Lucid Culture


Left on Red Bring Their Catchy Songs Out of the Underground

While the badge-wearing offspring of suburban wealth flounced from club to club on the east side Wednesday night – it’s Colossal Musical Joke time again – a far more polyglot crowd enjoyed an hourlong set by edgy acoustic harmony band Left on Red at the Bitter End. And while this show was actually a CMJ gig, the audience was as casually diverse as you’d find on the subway. Which is no surprise since that’s where Liah Alonso and Kelly Halloran play most of the time. All those hours in less than sonically ideal surroundings has given their music a captivating chemistry and tightness – having a bassist and drummer behind them was a nice touch, and it filled out the sound, but it was almost as if they didn’t really need the extra rhythm since theirs is so solid.

The set started out pleasantly catchy and got really really good, really really fast. Alonso alternated between acoustic guitar, tenor guitar and Strat; Halloran started out on violin, playing some acerbic, spot-on blues licks before switching to Strat and then acoustic, taking a couple of lead vocals herself at the end of the show. The reaction to the early material was a vivid reminder how much of an audience there is for accessible pop music that’s not stupid. The duo started out with a couple of bouncy, blues-tinged numbers, a train song that took on a funny tinge and then a gorgeously jangly if lyrically perplexing 1960s style psychedelic pop song called Way of the Zebra. Then they ratcheted the intensity up a few notches with the big college radio hit Jack and Jill. “I lost my halo and wings when I escaped from hell,” Alonso sang triumphantly, “This angel never fit me too well.” It spoke for a nation of millions who’ve held back from asserting that themselves.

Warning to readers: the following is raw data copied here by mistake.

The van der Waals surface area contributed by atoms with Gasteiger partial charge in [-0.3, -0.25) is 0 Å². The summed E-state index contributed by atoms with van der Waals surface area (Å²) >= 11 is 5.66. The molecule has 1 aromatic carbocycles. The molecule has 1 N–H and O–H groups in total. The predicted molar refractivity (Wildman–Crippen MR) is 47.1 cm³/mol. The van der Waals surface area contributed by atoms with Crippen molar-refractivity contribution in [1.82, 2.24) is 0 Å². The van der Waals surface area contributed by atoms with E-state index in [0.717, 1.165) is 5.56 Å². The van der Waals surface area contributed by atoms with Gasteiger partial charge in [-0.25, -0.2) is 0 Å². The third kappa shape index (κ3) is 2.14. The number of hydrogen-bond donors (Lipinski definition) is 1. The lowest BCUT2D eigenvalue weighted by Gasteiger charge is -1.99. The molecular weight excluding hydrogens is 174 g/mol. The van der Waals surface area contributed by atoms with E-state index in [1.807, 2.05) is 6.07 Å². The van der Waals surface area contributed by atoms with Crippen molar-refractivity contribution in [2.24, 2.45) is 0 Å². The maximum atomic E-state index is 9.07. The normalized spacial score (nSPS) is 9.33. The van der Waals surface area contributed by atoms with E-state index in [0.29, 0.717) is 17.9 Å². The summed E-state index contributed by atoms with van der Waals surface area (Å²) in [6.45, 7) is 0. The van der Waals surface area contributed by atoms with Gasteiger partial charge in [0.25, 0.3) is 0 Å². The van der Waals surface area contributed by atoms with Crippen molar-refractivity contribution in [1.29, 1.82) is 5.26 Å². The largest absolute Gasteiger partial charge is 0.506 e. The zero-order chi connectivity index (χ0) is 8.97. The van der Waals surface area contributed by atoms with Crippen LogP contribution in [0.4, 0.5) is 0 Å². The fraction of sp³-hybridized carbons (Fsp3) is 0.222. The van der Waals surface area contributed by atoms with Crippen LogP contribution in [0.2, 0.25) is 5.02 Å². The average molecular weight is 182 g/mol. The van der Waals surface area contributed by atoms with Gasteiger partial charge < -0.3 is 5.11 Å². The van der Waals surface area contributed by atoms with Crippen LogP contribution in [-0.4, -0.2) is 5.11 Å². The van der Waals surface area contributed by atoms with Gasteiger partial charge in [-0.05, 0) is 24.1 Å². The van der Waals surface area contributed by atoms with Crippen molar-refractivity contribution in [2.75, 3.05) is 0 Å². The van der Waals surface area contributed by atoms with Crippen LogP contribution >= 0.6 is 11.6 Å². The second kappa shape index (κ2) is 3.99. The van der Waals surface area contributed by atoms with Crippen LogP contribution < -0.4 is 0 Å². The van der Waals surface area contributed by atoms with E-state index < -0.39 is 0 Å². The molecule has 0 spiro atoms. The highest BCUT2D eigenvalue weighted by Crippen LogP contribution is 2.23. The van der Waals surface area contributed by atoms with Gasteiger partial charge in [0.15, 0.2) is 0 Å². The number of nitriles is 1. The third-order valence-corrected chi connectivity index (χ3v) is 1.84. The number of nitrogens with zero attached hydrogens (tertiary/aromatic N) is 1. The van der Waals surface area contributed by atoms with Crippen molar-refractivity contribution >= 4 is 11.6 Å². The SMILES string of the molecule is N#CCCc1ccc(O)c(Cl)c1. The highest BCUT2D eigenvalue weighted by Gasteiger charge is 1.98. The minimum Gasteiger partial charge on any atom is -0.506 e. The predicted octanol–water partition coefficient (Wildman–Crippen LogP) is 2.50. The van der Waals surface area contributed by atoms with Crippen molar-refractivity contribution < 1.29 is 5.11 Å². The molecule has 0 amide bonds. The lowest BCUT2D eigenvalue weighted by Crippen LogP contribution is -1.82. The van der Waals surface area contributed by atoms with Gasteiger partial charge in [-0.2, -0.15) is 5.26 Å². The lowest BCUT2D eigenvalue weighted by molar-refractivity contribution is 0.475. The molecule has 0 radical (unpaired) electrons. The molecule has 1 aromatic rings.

Another briskly catchy, anthemic number vividly and tersely portrayed the destructive effects of gentrification: musicians and students forced to triple and quadruple up in crumbling, squalid conditions while the yuppies in their suits make it clear that they’re no longer welcome in their own town. “We’re gonna be ok, two cute girls can always find a place to stay,” Alonso sang sardonically, the implication being that those who aren’t so cute might find it somewhat harder.

“Some people thank you for your time – like telemarketers and stuff – but we really mean it,” explained Alonso before doing exactly that, ending the set with an optimistic tune about gaining strength from adversity that wound up with a breakneck, doublespeed violin breakdown. The audience screamed for an encore: several people hollered for Two Drinks Away from Gay, a big crowd-pleaser, which they didn’t play (they’ll do it at their next gig, they said), instead substituting a triumphant escape anthem. “I come from a place where dreams go to die…where hope comes to crawl,” went the lyric, but there was a happy ending, the two women trading a series of music box-tinged, beautifully interlocking, jangly guitar riffs, one after the other. It was the most beautiful moment in a night full of many. In addition to busking (usually in stations on the 1 and the 2 line), Left on Red play frequently for hospitalized veterans and for causes ranging from peace activism to fair trade.

October 22, 2010 Posted by | concert, Live Events, Music, music, concert, New York City, review, Reviews, rock music | , , , , , , , , , , , , , , , , , , | Leave a comment